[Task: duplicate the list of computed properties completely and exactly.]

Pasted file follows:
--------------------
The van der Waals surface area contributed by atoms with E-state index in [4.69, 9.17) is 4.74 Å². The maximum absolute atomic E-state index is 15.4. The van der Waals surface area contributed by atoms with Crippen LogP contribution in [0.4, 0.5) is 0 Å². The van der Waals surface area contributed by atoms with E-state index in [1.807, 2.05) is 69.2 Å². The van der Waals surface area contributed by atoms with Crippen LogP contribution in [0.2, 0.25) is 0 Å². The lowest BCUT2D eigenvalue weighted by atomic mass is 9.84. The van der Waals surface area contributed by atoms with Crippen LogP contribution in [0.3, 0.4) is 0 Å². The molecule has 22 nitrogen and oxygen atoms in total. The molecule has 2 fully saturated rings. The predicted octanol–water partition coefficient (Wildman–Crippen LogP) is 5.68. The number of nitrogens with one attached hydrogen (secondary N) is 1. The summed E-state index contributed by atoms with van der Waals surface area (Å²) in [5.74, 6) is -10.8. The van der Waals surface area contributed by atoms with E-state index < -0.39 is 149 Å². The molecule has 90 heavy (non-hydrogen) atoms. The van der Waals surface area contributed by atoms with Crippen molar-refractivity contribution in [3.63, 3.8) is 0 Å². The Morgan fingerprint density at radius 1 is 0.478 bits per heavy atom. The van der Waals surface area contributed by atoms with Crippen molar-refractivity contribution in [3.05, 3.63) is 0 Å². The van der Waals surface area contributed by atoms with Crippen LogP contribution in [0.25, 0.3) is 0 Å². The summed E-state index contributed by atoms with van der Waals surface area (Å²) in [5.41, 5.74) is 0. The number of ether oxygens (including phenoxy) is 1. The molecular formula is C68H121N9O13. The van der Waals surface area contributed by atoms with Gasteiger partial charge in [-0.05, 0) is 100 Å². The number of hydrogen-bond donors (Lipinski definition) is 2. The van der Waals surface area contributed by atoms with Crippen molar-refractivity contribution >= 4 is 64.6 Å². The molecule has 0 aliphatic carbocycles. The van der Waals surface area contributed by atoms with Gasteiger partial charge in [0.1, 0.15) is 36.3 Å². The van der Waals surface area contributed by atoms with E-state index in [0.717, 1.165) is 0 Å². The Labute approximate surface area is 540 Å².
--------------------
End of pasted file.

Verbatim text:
The van der Waals surface area contributed by atoms with E-state index in [4.69, 9.17) is 4.74 Å². The maximum absolute atomic E-state index is 15.4. The van der Waals surface area contributed by atoms with Crippen LogP contribution in [0.4, 0.5) is 0 Å². The van der Waals surface area contributed by atoms with E-state index in [1.807, 2.05) is 69.2 Å². The van der Waals surface area contributed by atoms with Crippen LogP contribution in [0.2, 0.25) is 0 Å². The lowest BCUT2D eigenvalue weighted by atomic mass is 9.84. The van der Waals surface area contributed by atoms with Crippen LogP contribution in [0.3, 0.4) is 0 Å². The molecule has 22 nitrogen and oxygen atoms in total. The molecule has 2 fully saturated rings. The predicted octanol–water partition coefficient (Wildman–Crippen LogP) is 5.68. The number of nitrogens with one attached hydrogen (secondary N) is 1. The summed E-state index contributed by atoms with van der Waals surface area (Å²) in [5.74, 6) is -10.8. The van der Waals surface area contributed by atoms with E-state index < -0.39 is 149 Å². The molecule has 90 heavy (non-hydrogen) atoms. The van der Waals surface area contributed by atoms with Crippen molar-refractivity contribution in [3.63, 3.8) is 0 Å². The Morgan fingerprint density at radius 1 is 0.478 bits per heavy atom. The van der Waals surface area contributed by atoms with Crippen molar-refractivity contribution in [3.05, 3.63) is 0 Å². The van der Waals surface area contributed by atoms with Crippen LogP contribution in [0.25, 0.3) is 0 Å². The summed E-state index contributed by atoms with van der Waals surface area (Å²) in [5.41, 5.74) is 0. The number of ether oxygens (including phenoxy) is 1. The molecular formula is C68H121N9O13. The van der Waals surface area contributed by atoms with Gasteiger partial charge in [-0.05, 0) is 100 Å². The number of hydrogen-bond donors (Lipinski definition) is 2. The van der Waals surface area contributed by atoms with Crippen molar-refractivity contribution >= 4 is 64.6 Å². The molecule has 0 aliphatic carbocycles. The van der Waals surface area contributed by atoms with Gasteiger partial charge in [0.1, 0.15) is 36.3 Å². The van der Waals surface area contributed by atoms with E-state index in [0.717, 1.165) is 0 Å². The Labute approximate surface area is 540 Å².